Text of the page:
Find the EGU on

Tag your tweets with #EGU18


Causes and consequences of mantle upwellings (co-organized)
Convener: Vincent Strak  | Co-Conveners: Maxim Ballmer , Chiara Civiero , Malcolm J. Hole , Wouter P. Schellart 
 / Fri, 13 Apr, 15:30–17:00
 / Attendance Fri, 13 Apr, 17:30–19:00

Mantle upwellings are a significant component of the Earth’s convective system that can cause volcanism and anomalies in surface topography. They can rise from thermal boundary layers as hot “plumes”. Alternatively, they can be a rather passive response to upper-mantle flow, subduction, or rifting. Clearly, different mechanisms sustain mantle upwellings of various temperature, vigour and size, causing signals that are potentially expressed in geophysical data as well as geochemical signatures of related volcanism.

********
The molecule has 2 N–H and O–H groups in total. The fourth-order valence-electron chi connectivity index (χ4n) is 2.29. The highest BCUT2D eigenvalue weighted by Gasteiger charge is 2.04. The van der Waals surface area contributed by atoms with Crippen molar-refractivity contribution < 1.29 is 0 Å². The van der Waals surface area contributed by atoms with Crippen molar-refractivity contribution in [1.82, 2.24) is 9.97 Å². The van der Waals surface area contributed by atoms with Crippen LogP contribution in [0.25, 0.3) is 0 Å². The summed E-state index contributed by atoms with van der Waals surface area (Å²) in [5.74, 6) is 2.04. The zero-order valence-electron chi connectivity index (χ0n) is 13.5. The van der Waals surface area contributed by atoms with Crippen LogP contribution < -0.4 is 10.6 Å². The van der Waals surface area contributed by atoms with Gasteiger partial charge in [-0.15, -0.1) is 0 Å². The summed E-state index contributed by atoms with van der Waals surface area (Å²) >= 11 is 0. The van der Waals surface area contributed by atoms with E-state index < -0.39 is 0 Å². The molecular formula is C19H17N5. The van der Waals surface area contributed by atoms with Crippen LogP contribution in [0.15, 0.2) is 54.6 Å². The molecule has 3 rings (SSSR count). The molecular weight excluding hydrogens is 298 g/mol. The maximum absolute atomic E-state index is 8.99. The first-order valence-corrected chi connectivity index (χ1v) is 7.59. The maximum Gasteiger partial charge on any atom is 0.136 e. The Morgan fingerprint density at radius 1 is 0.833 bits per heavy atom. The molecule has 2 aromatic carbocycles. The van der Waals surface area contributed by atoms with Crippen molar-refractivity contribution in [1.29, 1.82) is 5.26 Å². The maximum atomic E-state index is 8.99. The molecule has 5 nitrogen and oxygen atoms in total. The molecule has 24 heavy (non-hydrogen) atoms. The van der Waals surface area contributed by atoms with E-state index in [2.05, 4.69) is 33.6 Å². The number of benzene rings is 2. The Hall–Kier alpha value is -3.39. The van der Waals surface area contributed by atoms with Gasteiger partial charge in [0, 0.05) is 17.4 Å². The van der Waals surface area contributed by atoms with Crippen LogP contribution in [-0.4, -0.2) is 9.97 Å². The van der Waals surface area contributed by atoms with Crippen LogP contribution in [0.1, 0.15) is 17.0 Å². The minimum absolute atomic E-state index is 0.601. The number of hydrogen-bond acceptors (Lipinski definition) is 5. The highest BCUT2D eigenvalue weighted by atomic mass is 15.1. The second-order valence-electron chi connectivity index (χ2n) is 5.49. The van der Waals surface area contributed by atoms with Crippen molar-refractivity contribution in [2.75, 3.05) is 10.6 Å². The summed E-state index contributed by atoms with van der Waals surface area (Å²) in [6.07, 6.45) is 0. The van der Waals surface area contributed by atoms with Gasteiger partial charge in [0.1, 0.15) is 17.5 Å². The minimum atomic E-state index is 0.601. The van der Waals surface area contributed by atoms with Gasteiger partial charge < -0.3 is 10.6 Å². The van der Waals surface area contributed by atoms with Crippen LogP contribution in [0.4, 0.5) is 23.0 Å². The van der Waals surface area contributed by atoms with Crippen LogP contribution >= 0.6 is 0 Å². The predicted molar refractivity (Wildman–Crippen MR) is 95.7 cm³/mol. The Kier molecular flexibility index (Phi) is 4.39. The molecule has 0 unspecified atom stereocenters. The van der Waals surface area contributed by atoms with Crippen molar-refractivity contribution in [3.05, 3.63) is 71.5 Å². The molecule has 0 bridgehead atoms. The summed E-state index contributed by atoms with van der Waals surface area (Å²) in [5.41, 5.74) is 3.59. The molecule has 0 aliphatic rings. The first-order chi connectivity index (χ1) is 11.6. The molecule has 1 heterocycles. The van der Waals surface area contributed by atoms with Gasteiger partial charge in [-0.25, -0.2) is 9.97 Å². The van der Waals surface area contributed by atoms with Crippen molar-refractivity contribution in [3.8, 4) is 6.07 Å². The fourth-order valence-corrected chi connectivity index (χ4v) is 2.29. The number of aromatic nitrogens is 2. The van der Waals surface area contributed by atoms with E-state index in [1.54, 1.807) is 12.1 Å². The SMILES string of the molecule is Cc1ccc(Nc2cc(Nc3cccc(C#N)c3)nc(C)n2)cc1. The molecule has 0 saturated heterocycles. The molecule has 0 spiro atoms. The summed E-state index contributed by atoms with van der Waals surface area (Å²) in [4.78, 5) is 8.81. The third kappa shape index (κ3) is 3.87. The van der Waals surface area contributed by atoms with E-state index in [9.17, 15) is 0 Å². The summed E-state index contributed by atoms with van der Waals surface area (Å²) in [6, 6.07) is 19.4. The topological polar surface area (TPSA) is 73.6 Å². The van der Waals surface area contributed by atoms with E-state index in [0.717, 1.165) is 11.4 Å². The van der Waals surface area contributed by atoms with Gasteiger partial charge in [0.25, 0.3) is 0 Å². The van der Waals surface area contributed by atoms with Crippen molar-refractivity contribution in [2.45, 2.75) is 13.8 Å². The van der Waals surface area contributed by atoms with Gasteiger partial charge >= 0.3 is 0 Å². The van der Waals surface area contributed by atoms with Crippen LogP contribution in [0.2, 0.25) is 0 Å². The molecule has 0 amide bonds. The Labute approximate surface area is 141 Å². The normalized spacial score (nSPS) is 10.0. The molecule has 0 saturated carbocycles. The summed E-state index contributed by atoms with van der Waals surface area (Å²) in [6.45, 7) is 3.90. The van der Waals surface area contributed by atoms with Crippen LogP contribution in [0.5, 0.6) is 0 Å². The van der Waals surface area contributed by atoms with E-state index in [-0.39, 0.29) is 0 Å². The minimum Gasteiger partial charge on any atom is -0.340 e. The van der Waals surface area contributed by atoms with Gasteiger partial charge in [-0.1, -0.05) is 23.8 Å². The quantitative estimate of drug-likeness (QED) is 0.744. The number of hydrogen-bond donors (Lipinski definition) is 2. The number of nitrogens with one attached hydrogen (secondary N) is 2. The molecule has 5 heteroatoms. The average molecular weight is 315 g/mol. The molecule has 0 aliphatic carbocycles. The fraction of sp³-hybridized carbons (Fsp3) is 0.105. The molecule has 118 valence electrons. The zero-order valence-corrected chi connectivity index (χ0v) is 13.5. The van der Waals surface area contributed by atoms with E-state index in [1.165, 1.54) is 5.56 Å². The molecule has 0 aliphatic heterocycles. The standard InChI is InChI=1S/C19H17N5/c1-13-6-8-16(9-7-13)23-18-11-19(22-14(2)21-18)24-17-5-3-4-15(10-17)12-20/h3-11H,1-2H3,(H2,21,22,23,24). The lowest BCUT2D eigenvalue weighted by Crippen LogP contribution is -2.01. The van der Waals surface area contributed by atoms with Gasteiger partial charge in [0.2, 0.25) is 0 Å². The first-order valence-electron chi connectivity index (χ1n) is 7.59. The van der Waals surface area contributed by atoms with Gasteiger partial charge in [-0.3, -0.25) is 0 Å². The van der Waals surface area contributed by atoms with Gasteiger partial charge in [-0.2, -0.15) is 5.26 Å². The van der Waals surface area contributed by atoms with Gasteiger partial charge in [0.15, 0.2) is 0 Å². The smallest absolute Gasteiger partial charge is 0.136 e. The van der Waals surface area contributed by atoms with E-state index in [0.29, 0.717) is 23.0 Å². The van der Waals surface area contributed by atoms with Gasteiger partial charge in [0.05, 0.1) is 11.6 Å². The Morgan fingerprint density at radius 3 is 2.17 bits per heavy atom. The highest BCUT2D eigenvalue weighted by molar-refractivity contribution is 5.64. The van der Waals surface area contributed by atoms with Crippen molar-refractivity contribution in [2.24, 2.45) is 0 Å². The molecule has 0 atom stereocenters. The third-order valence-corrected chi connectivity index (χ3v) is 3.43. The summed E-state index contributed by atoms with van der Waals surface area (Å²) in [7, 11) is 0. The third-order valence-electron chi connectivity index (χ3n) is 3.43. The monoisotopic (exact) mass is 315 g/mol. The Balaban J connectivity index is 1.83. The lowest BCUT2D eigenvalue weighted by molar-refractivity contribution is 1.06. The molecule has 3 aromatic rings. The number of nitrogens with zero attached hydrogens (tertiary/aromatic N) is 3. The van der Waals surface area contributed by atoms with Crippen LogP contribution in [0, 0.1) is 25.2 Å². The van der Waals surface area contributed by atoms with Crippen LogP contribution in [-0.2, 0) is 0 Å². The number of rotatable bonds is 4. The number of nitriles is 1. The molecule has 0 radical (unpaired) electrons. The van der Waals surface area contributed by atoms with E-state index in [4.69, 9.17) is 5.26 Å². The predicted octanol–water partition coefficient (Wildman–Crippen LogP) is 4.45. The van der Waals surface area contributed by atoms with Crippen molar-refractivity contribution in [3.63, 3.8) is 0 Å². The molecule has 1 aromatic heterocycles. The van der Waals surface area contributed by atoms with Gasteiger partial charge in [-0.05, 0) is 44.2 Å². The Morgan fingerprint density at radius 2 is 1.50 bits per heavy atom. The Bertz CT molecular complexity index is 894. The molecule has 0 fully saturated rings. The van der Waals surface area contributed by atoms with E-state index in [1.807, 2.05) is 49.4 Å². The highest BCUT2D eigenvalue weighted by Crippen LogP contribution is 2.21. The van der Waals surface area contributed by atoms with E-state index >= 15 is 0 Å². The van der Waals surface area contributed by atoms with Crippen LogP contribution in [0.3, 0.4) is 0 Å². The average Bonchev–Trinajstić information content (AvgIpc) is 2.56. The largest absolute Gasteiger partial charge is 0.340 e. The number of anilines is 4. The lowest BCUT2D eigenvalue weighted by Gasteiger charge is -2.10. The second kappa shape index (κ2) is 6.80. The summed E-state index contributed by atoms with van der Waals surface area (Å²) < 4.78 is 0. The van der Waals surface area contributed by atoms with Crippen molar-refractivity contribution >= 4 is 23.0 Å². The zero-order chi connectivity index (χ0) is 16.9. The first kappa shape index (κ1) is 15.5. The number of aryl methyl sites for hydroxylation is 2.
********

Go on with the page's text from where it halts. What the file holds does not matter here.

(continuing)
This session invites contributions that focus on mantle upwellings from geophysics, geochemistry, and modelling perspectives. Our aim is to bring together constraints from multiple disciplines to understand the origin and dynamics of mantle upwellings, as well as their potential to trigger mantle melting, create volcanism, generate ore deposits, and build dynamic topography.

Solicited oral presentations by Claudia Adam (Kansas State University) and Mark Hoggard (University of Cambridge)